South African artist gets the picture by tapping her roots.

South African artist gets the picture by tapping her roots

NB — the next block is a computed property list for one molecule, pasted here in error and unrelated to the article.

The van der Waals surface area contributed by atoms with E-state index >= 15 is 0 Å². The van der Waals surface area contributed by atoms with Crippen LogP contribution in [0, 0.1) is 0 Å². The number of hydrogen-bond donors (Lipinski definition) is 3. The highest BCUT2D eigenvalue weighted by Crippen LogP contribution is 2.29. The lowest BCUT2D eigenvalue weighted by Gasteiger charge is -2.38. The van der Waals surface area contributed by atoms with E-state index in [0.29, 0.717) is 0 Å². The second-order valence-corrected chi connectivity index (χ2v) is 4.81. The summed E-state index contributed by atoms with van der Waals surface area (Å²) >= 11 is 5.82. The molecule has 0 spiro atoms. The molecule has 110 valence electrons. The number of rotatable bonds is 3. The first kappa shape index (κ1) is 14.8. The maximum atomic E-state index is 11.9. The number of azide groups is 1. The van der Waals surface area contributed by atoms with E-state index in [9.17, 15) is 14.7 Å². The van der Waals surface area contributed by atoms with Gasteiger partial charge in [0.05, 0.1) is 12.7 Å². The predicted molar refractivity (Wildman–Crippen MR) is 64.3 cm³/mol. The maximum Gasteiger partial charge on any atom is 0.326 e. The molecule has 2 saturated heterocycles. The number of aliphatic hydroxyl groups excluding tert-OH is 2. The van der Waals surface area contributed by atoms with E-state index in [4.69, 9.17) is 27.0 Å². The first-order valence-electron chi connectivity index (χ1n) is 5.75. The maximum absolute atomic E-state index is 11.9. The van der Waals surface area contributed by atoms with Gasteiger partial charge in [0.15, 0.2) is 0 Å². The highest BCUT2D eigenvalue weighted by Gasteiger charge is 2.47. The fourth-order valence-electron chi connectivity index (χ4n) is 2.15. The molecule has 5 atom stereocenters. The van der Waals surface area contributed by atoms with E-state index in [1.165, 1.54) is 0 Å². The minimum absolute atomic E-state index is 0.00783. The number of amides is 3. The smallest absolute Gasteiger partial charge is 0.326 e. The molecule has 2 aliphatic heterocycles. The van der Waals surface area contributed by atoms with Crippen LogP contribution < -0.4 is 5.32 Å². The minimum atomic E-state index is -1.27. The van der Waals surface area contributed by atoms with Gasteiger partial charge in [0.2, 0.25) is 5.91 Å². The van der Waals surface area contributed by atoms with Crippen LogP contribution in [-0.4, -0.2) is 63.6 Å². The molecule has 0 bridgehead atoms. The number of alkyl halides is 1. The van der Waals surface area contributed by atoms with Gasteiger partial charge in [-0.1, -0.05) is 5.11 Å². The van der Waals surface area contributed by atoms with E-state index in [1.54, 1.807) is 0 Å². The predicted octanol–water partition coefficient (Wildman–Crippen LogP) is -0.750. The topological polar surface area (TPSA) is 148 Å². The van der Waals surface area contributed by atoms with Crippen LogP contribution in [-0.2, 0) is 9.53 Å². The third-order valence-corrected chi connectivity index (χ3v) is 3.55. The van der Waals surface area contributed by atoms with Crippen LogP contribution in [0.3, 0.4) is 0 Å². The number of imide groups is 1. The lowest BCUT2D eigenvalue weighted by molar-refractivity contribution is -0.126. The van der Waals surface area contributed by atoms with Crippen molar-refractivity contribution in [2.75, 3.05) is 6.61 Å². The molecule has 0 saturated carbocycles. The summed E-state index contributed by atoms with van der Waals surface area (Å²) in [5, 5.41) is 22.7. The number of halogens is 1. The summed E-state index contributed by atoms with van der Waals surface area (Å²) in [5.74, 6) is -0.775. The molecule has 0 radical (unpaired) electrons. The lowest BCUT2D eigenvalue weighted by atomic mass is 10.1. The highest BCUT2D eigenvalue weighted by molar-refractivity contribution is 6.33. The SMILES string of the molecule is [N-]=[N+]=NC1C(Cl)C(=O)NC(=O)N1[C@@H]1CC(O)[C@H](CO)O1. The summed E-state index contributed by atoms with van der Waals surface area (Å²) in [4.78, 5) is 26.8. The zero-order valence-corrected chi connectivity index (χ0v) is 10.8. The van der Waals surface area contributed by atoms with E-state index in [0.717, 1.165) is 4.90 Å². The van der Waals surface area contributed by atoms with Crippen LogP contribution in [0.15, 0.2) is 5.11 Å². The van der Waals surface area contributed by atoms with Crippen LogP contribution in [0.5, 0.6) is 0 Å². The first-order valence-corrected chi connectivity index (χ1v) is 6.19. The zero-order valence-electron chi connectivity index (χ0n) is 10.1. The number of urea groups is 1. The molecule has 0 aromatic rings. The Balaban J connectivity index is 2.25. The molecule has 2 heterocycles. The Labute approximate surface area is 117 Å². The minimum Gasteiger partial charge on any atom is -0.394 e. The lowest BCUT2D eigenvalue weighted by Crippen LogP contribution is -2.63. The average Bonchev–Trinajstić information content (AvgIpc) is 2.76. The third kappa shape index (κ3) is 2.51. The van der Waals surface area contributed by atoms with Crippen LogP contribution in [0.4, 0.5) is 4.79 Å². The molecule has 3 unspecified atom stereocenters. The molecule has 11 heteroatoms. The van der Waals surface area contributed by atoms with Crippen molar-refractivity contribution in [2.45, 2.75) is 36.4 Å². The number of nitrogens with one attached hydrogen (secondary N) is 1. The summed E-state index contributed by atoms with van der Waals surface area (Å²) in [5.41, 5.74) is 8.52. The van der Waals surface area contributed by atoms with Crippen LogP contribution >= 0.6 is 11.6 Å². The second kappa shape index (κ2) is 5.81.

Falling”, a song about stone birds, captured and released in Great Zimbabwe, with the exception of one. The song is performed by 27-year-old artist Sethembile Msezane who also happens to be a professional photographer. At the Tyburn Gallery in London, she opens her first solo exhibition entitled “Speaking through Walls”.Nine photographic works from South Africa and Zimbabwe are on display under the theme dreams and ancestral worship.“Showing my work here in London means that there is a different audience, but that doesn’t mean that people can’t necessarily connect to that work. And in the work, you know, there are people who find their own humanity, who feel loneliness in a landscape, but also who find themselves and capture the reflections that occur in these spaces. And so, I don’t think showing it in a different context means that the message won’t be heard.”Images showing either South Africa or Zimbabwe have been widely distributed in both countries, but with a wider appeal. Sethembile says that the deeper philosophical ideas of solitude and reflections in different settings transcend geography. Two photographs, entitled ‘Water Body – Ishinquomo I and II’, show the living Sethembile accompanied by her spirit embodiment in a boat, on a body of water – free from all connection with a particular country. The artist may not be a spiritual medium in the usual sense of the word, but her encounters with her own ancestors, whether in dreams or in her daily life, inform much of her work.“I love her work. There’s a very good interaction with her spirituality and her ancestors, where she comes from and the roots – her roots. And also the politically charged circumstances in which she takes photographs, where she places herself and how she places herself.”The general themes of his work are mostly influenced by dreams and spiritual encounters.